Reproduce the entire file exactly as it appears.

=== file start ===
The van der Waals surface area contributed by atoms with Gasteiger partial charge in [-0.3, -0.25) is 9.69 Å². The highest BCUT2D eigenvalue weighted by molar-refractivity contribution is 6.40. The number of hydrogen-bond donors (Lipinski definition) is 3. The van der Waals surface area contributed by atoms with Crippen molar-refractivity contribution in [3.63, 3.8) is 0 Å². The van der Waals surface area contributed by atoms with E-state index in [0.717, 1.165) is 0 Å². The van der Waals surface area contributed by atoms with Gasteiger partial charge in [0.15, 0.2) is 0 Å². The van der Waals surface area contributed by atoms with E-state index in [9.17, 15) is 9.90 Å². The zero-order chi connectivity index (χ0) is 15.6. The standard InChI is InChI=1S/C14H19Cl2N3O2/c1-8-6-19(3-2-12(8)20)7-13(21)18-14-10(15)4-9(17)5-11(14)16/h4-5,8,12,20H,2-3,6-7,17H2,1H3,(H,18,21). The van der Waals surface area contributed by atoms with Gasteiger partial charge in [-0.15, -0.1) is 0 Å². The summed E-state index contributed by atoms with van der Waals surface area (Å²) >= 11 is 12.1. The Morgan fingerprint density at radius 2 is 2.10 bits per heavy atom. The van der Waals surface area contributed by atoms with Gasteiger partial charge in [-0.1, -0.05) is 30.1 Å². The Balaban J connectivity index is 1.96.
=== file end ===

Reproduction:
The van der Waals surface area contributed by atoms with Gasteiger partial charge in [-0.3, -0.25) is 9.69 Å². The highest BCUT2D eigenvalue weighted by molar-refractivity contribution is 6.40. The number of hydrogen-bond donors (Lipinski definition) is 3. The van der Waals surface area contributed by atoms with Crippen molar-refractivity contribution in [3.63, 3.8) is 0 Å². The van der Waals surface area contributed by atoms with E-state index in [0.717, 1.165) is 0 Å². The van der Waals surface area contributed by atoms with Gasteiger partial charge in [0.15, 0.2) is 0 Å². The van der Waals surface area contributed by atoms with E-state index in [9.17, 15) is 9.90 Å². The zero-order chi connectivity index (χ0) is 15.6. The standard InChI is InChI=1S/C14H19Cl2N3O2/c1-8-6-19(3-2-12(8)20)7-13(21)18-14-10(15)4-9(17)5-11(14)16/h4-5,8,12,20H,2-3,6-7,17H2,1H3,(H,18,21). The van der Waals surface area contributed by atoms with Gasteiger partial charge in [-0.15, -0.1) is 0 Å². The summed E-state index contributed by atoms with van der Waals surface area (Å²) >= 11 is 12.1. The Morgan fingerprint density at radius 2 is 2.10 bits per heavy atom. The van der Waals surface area contributed by atoms with Gasteiger partial charge in [-0.1, -0.05) is 30.1 Å². The Balaban J connectivity index is 1.96.